1. Their knowledge of, and skill with, digital tools and applications
  2. Their ability to think critically, and evaluate and analyze information sources
  3. Their social awareness and ability to represent themselves digitally
  4. Their habits and attitudes determined by their level of curiosity, imagination, adaptability, and perseverance

1.0 Conversation Starter (Anchor Lesson)

Share with students what being literate means to you. Before the web, reading to me was sitting quietly in the corner of my house curled up with my favorite book and a great cup of coffee. My definition of reading today has dramatically shifted. Reading is still about those solitary and extraordinary moments, but reading is also a social act that continues to change how I think, behave, and process information. The dynamic, visual, interactive and mobile web enable an entirely new reading experience -- social reading.

For example, during the 2008 Presidential election, web readers could watch the Inauguration live for the first time. They invited their friends from all over the world and had discussions with them while viewing and enjoying the "social experience" of information on the web -- all from different physical locations and time zones and while still enjoying that curl-up and great cup of coffee.

I have not given up "old reading" for "new reading" -- I have simply enriched and expanded my experiences as a reader. We still use pencils, right?

The following activities encourage learners to openly and actively talk about web literacy. They will also reflect on their habits, preferences, and ultimately the changes we make as readers and writers. As the tools and technologies shift, the notion of "literacy" evolves.

1.1 Literacy Redefined (Lesson One)

  • Collect definitions of literacy from a variety of resources—reference books, news articles, government reports. Online resources such as the Wikipedia definition of literacy can also be used. Arrange students in small groups, and ask each group to compare details on literacy from one (or more) of the resources to the class definition. Have groups present their findings to the whole class. At the end of the session, make any additions or changes to the class definition of literacy.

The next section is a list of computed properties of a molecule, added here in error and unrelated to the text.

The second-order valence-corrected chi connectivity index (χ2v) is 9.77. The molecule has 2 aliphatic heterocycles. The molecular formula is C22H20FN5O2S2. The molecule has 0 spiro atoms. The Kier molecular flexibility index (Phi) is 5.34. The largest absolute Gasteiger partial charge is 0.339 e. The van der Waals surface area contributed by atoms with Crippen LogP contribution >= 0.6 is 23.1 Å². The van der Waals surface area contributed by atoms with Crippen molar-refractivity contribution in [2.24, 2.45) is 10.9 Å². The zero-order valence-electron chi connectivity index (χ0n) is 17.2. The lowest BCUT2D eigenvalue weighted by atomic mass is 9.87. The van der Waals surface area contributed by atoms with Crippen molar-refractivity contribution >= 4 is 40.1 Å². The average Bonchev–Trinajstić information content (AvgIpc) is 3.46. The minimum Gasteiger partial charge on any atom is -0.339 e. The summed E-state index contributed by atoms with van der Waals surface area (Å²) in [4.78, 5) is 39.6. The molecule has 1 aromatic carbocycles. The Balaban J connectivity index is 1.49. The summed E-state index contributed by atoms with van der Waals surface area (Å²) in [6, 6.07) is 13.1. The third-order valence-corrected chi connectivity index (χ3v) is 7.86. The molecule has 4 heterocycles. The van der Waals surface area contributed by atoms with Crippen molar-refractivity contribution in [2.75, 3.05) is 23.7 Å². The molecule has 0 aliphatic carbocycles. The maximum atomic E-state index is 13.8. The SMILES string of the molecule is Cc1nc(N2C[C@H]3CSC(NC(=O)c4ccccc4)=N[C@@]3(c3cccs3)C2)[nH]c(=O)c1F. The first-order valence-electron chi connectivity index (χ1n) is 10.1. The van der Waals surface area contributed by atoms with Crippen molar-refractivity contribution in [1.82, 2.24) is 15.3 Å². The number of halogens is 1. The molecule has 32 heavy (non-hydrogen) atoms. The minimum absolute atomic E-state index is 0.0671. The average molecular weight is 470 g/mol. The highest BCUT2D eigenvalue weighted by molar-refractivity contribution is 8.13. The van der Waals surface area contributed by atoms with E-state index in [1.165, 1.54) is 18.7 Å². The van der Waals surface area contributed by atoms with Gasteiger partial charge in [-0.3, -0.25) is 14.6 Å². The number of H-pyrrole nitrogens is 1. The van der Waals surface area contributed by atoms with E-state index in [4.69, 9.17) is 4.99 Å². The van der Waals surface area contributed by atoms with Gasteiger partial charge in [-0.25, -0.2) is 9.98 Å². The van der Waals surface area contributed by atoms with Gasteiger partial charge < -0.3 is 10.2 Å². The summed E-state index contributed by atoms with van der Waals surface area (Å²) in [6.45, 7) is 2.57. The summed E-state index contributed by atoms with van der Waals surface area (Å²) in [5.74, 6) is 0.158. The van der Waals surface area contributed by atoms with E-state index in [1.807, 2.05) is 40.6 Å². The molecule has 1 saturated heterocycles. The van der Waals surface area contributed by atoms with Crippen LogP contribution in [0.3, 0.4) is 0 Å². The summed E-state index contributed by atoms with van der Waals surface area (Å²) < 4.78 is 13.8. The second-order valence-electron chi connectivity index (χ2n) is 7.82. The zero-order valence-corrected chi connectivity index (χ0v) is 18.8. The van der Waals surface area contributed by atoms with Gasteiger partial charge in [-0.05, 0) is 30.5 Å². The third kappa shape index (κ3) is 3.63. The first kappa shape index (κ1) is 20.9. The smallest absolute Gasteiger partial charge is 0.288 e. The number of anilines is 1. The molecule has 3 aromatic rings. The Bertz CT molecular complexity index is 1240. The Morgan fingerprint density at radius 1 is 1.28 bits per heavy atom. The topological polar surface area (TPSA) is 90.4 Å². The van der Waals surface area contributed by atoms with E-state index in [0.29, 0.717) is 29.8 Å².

1.2 Compare and Contrast (Lesson Two)

  • Using the information that students have already gathered in this lesson, ask students to compose narratives of their most significant interactions with reading and writing. Have them compare those experiences with technology. During the discussion, ask students to revisit the class definition of literacy, adapting the definition as necessary.

1.3 Group vs Individual Definitions (Lesson Three)

  • Have students apply the class definition of literacy to their own literacy. In their journals, ask students to reflect on the class definition and their own inventories of texts. Encourage students to discuss realizations they had about their literacy abilities as the class worked on a shared definition. If desired, return students’ original definitions of literacy and ask them to reflect on how their ideas have changed since they first recorded them.

1.4 Personal Habitude Reflections (Lesson Four)

  • Ask students to reflect on their web habitudes. For each habitude listed above, ask them to rate themselves on a scale of 1 to 5. If they rank themselves low in a particular habitude, ask them to write ideas for overcoming that weakness or research ideas on